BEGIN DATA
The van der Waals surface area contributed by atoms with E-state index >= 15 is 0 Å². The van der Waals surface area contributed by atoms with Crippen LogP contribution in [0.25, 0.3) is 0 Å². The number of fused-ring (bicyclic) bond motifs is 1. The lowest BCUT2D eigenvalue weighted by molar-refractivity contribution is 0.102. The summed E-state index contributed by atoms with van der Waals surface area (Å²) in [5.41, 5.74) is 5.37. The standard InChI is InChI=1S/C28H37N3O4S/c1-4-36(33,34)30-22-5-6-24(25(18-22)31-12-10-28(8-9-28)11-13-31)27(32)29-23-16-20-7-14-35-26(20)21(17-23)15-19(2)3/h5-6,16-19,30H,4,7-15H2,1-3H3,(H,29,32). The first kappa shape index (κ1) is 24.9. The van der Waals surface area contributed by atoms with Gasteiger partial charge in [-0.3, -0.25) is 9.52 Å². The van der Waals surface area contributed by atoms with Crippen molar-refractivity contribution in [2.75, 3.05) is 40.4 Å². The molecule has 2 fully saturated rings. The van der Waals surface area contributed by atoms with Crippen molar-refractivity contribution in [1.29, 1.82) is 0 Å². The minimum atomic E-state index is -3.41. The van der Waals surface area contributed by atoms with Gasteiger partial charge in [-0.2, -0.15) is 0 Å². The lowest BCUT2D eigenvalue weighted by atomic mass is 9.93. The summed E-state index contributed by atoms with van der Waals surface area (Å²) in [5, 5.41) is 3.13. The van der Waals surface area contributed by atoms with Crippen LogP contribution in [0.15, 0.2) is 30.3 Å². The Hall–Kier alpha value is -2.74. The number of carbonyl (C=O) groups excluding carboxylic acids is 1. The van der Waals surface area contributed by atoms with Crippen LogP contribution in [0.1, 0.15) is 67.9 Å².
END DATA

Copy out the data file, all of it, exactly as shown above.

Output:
The van der Waals surface area contributed by atoms with E-state index >= 15 is 0 Å². The van der Waals surface area contributed by atoms with Crippen LogP contribution in [0.25, 0.3) is 0 Å². The number of fused-ring (bicyclic) bond motifs is 1. The lowest BCUT2D eigenvalue weighted by molar-refractivity contribution is 0.102. The summed E-state index contributed by atoms with van der Waals surface area (Å²) in [5.41, 5.74) is 5.37. The standard InChI is InChI=1S/C28H37N3O4S/c1-4-36(33,34)30-22-5-6-24(25(18-22)31-12-10-28(8-9-28)11-13-31)27(32)29-23-16-20-7-14-35-26(20)21(17-23)15-19(2)3/h5-6,16-19,30H,4,7-15H2,1-3H3,(H,29,32). The first kappa shape index (κ1) is 24.9. The van der Waals surface area contributed by atoms with Gasteiger partial charge in [-0.3, -0.25) is 9.52 Å². The van der Waals surface area contributed by atoms with Crippen molar-refractivity contribution in [2.75, 3.05) is 40.4 Å². The molecule has 2 fully saturated rings. The van der Waals surface area contributed by atoms with Crippen molar-refractivity contribution in [1.29, 1.82) is 0 Å². The minimum atomic E-state index is -3.41. The van der Waals surface area contributed by atoms with Gasteiger partial charge in [-0.2, -0.15) is 0 Å². The lowest BCUT2D eigenvalue weighted by atomic mass is 9.93. The summed E-state index contributed by atoms with van der Waals surface area (Å²) in [5, 5.41) is 3.13. The van der Waals surface area contributed by atoms with Crippen LogP contribution in [0.15, 0.2) is 30.3 Å². The Hall–Kier alpha value is -2.74. The number of carbonyl (C=O) groups excluding carboxylic acids is 1. The van der Waals surface area contributed by atoms with Crippen LogP contribution in [0.1, 0.15) is 67.9 Å².